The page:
Charlottesville in Virginia hit world headlines in 2017 during clashes between white supremacists and neo-Nazis who attacked protestors, including clergy, calling for the removal of a controversial statue.
The attack by the extremists in the small U.S. city led to the deaths of three people.
One of the American founding fathers, Thomas Jefferson, once had his home there, but one of its parks also has a statue of General Robert E. Lee.
Lee led the side fighting to retain slavery during the 19th century Civil War, and Rev. Seth Wispelwey was one of a group of clergy and laypeople among those calling for his statue's removal.
Wispelwey, a United Church of Christ (UCC), minister grew up in Charlottesville and moved back there several years ago with his wife and daughter, the World Council of Churches reports.
Shortly after moving back, walking with her father one day, his daughter asked about a prominent statue in the park.
"I explained that statue was a general from the Civil War, the war related to the freeing of the slaves," Wispelwey recalls.
"Using perfect kid logic, she said that of course he fought for freeing the slaves. I had to say, no, that he fought to maintain slavery."
His daughter asked: "So why is there a statue of him?"
Wispelwey, directing minister of Restoration Village Arts in Charlottesville, didn't have an answer at the time.
But from that encounter, and from others, he came to realize that a good part of the combatting racism is having the guts - both spiritual and physical - to show up.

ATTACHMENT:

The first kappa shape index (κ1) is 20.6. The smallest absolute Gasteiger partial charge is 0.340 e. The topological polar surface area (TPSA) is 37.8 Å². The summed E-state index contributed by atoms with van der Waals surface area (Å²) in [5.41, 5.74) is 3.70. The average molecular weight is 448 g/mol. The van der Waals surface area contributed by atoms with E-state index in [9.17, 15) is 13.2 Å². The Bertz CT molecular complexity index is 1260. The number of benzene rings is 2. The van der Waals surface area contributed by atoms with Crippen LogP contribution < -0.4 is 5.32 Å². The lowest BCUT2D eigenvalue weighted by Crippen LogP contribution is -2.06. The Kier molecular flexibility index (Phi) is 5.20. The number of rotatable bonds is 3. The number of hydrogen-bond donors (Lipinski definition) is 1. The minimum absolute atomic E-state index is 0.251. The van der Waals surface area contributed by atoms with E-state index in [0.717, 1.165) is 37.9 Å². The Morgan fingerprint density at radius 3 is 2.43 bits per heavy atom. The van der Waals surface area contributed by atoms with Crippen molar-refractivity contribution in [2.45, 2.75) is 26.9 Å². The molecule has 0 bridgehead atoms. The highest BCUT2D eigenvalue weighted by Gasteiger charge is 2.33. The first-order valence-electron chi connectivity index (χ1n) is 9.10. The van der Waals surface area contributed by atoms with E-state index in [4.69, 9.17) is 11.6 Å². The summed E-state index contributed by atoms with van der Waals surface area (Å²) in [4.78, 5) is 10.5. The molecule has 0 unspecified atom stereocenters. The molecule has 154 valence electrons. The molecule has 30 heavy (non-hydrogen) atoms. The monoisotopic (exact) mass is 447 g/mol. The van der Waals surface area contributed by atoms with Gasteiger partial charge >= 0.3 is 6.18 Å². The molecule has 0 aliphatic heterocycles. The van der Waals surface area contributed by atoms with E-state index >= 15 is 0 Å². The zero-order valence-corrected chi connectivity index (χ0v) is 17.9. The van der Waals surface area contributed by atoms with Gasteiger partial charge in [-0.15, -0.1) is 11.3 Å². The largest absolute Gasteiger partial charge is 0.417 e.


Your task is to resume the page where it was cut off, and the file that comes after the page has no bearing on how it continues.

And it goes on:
To say something. To refuse silence. To come up with an answer.
"We have to name these things and claim these things," says Wispelwey, recalling the way events unfolded on 12 August 2017.
He is proud and grateful for the few hundred clergy and laypeople who joined together to counter the white supremacists who marched in the usually quiet college town
But he also thinks about those who didn't attend.
'SUMMER OF HATE'
"I wanted to impress on them the urgency of showing up," says Wispelwey. With other clergy, he felt called to mobilize when their town needed them, publicly bearing witness during what they later called the "Summer of Hate."
Speaking bluntly, Wispelwey says that in some ways, the haters - that is, the 500 Nazis and white supremacists who marched in Charlottesville – displayed more honesty than their supposed opposition.
"They grew up in a country where, from the age of birth, you just absorb it." It says you're king, "by simple virtue that you're born a white man in the USA. You're top of the heap."
U.S. public institutions have failed, Wispelwey says, "for not taking the systemic evil of white supremacy seriously enough. It's sort of the fabric that knits our society together - a fabric purposely structured to maintain white supremacy."
Now, six months later, Wispelwey terms it "a weird journey."
Congregate Charlottesville started as a group of pastors willing to "show up" and stand up against white supremacists. It has grown into a standalone nonprofit, and Wispelwey remains on its advisory board.
Congregate Charlottesville's genesis came to Wispelwey and his friend, Rev. Brittany Caine-Conley, more than a year ago, long before the unrest on 12 August.